Tuesday evening, residents of Southwest Minneapolis will be treated to what promises to be a once-in-a-lifetime event, the Transit of Venus. We mean it when we say "once-in-a-lifetime," too. The next one won't happen for over 100 years.
Starting a few minutes after 5 p.m., careful skywatchers will be able to see the planet Venus slowly traipse across the face of the sun for three hours.
Only, you won't want to look straight at the sun, to avoid damaging your retinas. Instead, you can build yourself a simple pinhole viewing device, a complex, binocular-based setup, or a pair of specially-darkened "eclipse glasses."
The event is so significant, because it helped early European astronomers determine the distance between the earth and the sun.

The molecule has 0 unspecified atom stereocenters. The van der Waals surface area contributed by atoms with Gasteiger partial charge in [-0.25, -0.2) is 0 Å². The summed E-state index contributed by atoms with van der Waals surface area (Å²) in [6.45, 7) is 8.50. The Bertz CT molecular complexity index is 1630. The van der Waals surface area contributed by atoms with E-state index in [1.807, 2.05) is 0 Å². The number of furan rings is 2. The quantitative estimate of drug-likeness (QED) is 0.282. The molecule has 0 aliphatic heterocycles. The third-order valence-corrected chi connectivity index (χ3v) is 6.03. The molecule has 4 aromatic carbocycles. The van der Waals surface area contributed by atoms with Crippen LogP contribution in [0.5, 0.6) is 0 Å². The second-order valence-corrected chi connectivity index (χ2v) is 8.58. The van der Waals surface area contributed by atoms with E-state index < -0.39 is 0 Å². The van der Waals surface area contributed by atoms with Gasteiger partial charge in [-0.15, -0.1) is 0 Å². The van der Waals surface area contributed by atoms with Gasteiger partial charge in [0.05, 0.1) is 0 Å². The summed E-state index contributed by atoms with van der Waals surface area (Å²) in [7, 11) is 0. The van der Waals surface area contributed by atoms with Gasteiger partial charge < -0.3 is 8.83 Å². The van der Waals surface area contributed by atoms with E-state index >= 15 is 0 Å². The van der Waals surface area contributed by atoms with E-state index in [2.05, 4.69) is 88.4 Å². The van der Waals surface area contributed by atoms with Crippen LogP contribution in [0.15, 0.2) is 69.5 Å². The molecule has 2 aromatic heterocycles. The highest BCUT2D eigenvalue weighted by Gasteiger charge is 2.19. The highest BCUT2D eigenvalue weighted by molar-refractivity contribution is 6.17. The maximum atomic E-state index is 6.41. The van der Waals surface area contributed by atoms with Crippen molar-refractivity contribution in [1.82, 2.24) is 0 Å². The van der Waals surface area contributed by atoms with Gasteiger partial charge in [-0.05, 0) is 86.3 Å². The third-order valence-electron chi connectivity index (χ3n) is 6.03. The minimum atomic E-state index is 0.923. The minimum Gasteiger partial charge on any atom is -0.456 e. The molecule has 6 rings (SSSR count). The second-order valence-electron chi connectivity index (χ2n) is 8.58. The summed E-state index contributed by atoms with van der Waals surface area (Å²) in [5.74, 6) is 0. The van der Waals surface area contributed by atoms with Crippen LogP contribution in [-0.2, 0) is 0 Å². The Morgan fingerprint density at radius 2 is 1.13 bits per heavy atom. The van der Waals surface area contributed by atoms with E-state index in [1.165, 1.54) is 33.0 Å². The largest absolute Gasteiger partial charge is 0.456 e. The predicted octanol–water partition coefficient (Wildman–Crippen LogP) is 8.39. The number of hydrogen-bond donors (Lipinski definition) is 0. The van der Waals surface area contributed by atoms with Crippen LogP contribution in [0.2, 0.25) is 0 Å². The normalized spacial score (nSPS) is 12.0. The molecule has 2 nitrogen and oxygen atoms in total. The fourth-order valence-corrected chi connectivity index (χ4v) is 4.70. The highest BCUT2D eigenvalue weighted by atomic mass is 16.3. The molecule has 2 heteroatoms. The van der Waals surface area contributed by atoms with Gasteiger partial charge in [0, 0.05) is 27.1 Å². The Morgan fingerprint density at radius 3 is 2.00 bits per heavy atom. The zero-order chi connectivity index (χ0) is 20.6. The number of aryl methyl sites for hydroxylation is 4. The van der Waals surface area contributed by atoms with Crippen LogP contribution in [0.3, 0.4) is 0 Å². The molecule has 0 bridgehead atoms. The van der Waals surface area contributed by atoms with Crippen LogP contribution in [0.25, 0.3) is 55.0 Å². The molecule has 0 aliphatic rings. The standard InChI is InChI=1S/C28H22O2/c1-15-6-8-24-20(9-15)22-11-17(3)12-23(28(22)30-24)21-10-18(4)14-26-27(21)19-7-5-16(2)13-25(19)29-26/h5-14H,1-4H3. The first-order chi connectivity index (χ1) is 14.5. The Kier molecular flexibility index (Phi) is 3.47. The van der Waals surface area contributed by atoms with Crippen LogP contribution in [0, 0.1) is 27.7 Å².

So far, there don't seem to be any organized viewing parties in Southwest Minneapolis. However, the University of Minnesota will be organizing two: one at the Tate Laboratory at the school's Twin Cities campus and another at the school's Eisenhower Observatory in Hopkins.
Still, if you decide to assemble your own viewing equipment, any park with a good western vista—like Lakes Calhoun and Harriet—should do well.